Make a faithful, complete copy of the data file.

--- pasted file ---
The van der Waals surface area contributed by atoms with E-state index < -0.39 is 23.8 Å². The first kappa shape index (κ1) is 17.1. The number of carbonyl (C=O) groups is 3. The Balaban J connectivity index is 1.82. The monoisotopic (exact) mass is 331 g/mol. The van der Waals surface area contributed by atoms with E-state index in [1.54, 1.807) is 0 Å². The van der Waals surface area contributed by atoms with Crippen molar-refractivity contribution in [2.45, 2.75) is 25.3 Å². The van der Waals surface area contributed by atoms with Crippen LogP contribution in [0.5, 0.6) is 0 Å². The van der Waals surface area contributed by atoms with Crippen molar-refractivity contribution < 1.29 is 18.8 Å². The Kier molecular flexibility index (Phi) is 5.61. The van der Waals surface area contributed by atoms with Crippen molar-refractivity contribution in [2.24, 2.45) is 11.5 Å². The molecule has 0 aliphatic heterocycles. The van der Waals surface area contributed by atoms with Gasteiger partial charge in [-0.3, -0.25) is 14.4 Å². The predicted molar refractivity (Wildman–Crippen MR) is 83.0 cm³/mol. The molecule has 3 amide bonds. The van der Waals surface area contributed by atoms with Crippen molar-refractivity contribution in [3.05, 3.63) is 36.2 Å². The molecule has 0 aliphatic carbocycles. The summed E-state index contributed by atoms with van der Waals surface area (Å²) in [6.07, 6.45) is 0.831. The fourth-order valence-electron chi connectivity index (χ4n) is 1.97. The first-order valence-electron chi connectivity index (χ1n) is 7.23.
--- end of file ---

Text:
The van der Waals surface area contributed by atoms with E-state index < -0.39 is 23.8 Å². The first kappa shape index (κ1) is 17.1. The number of carbonyl (C=O) groups is 3. The Balaban J connectivity index is 1.82. The monoisotopic (exact) mass is 331 g/mol. The van der Waals surface area contributed by atoms with E-state index in [1.54, 1.807) is 0 Å². The van der Waals surface area contributed by atoms with Crippen molar-refractivity contribution in [2.45, 2.75) is 25.3 Å². The van der Waals surface area contributed by atoms with Crippen LogP contribution in [0.5, 0.6) is 0 Å². The van der Waals surface area contributed by atoms with Crippen molar-refractivity contribution < 1.29 is 18.8 Å². The Kier molecular flexibility index (Phi) is 5.61. The van der Waals surface area contributed by atoms with Crippen molar-refractivity contribution in [2.24, 2.45) is 11.5 Å². The molecule has 0 aliphatic heterocycles. The van der Waals surface area contributed by atoms with Gasteiger partial charge in [-0.3, -0.25) is 14.4 Å². The predicted molar refractivity (Wildman–Crippen MR) is 83.0 cm³/mol. The molecule has 3 amide bonds. The van der Waals surface area contributed by atoms with Crippen molar-refractivity contribution in [3.05, 3.63) is 36.2 Å². The molecule has 0 aliphatic carbocycles. The summed E-state index contributed by atoms with van der Waals surface area (Å²) in [6.07, 6.45) is 0.831. The fourth-order valence-electron chi connectivity index (χ4n) is 1.97. The first-order valence-electron chi connectivity index (χ1n) is 7.23.